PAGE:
Point estimators are functions that are used to find an approximate value of a population parameter from random samples of the population. They use the sample data of a population to calculate a point estimate or a statistic that serves as the best estimate of an unknown parameter of a population.

Most often, the existing methods of finding the parameters of large populations are unrealistic. For example, when finding the average age of kids attending kindergarten, it will be impossible to collect the exact age of every kindergarten kid in the world. Instead, a statistician can use the point estimator to make an estimate of the population parameter.

Properties of Point Estimators

The following are the main characteristics of point estimators:

1. Bias

The bias of a point estimator is defined as the difference between the expected value of the estimator and the value of the parameter being estimated. When the estimated value of the parameter and the value of the parameter being estimated are equal, the estimator is considered unbiased.

Also, the closer the expected value of a parameter is to the value of the parameter being measured, the lesser the bias is.

2. Consistency

Consistency tells us how close the point estimator stays to the value of the parameter as it increases in size. The point estimator requires a large sample size for it to be more consistent and accurate.

You can also check if a point estimator is consistent by looking at its corresponding expected value and variance. For the point estimator to be consistent, the expected value should move toward the true value of the parameter.

3. Most efficient or unbiased

The most efficient point estimator is the one with the smallest variance of all the unbiased and consistent estimators. The variance measures the level of dispersion from the estimate, and the smallest variance should vary the least from one sample to the other.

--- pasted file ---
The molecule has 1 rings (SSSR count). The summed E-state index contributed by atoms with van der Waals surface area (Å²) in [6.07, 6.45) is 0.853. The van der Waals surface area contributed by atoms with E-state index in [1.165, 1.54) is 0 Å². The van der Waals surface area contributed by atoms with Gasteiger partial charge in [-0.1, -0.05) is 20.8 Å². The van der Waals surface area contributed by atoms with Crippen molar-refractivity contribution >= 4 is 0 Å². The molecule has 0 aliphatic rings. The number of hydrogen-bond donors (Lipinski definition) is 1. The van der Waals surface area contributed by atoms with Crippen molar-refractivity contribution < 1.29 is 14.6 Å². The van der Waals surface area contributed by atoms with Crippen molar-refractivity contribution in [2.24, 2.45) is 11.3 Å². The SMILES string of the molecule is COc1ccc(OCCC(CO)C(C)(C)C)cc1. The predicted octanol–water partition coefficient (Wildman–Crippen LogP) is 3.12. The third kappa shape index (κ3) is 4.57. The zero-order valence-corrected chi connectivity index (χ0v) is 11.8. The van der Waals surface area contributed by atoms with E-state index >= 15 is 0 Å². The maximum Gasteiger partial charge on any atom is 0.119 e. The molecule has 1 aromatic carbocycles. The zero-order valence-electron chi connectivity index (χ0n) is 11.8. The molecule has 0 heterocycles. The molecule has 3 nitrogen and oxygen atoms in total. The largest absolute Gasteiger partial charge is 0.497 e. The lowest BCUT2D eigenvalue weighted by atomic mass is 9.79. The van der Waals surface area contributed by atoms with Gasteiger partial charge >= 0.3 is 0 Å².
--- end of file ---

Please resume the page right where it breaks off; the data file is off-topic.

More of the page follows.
Generally, the efficiency of the estimator depends on the distribution of the population. For example, in a normal distribution, the mean is considered more efficient than the median, but the same does not apply in asymmetrical distributions.

Point Estimation vs. Interval Estimation

The two main types of estimators in statistics are point estimators and interval estimators. Point estimation is the opposite of interval estimation. It produces a single value while the latter produces a range of values.

A point estimator is a statistic used to estimate the value of an unknown parameter of a population. It uses sample data when calculating a single statistic that will be the best estimate of the unknown parameter of the population.

On the other hand, interval estimation uses sample data to calculate the interval of the possible values of an unknown parameter of a population. The interval of the parameter is selected in a way that it falls within a 95% or higher probability, also known as the confidence interval.

The confidence interval is used to indicate how reliable an estimate is, and it is calculated from the observed data. The endpoints of the intervals are referred to as the upper and lower confidence limits.

Common Methods of Finding Point Estimates

The process of point estimation involves utilizing the value of a statistic that is obtained from sample data to get the best estimate of the corresponding unknown parameter of the population. Several methods can be used to calculate the point estimators, and each method comes with different properties.

1. Method of moments

The method of moments of estimating parameters was introduced in 1887 by Russian mathematician Pafnuty Chebyshev. It starts by taking known facts about a population and then applying the facts to a sample of the population. The first step is to derive equations that relate the population moments to the unknown parameters.

The next step is to draw a sample of the population to be used to estimate the population moments. The equations derived in step one are then solved using the sample mean of the population moments. This produces the best estimate of the unknown population parameters.

2. Maximum likelihood estimator

The maximum likelihood estimator method of point estimation attempts to find the unknown parameters that maximize the likelihood function. It takes a known model and uses the values to compare data sets and find the most suitable match for the data.

For example, a researcher may be interested in knowing the average weight of babies born prematurely. Since it would be impossible to measure all babies born prematurely in the population, the researcher can take a sample from one location.

Because the weight of pre-term babies follows a normal distribution, the researcher can use the maximum likelihood estimator to find the average weight of the entire population of pre-term babies based on the sample data.

More Resources

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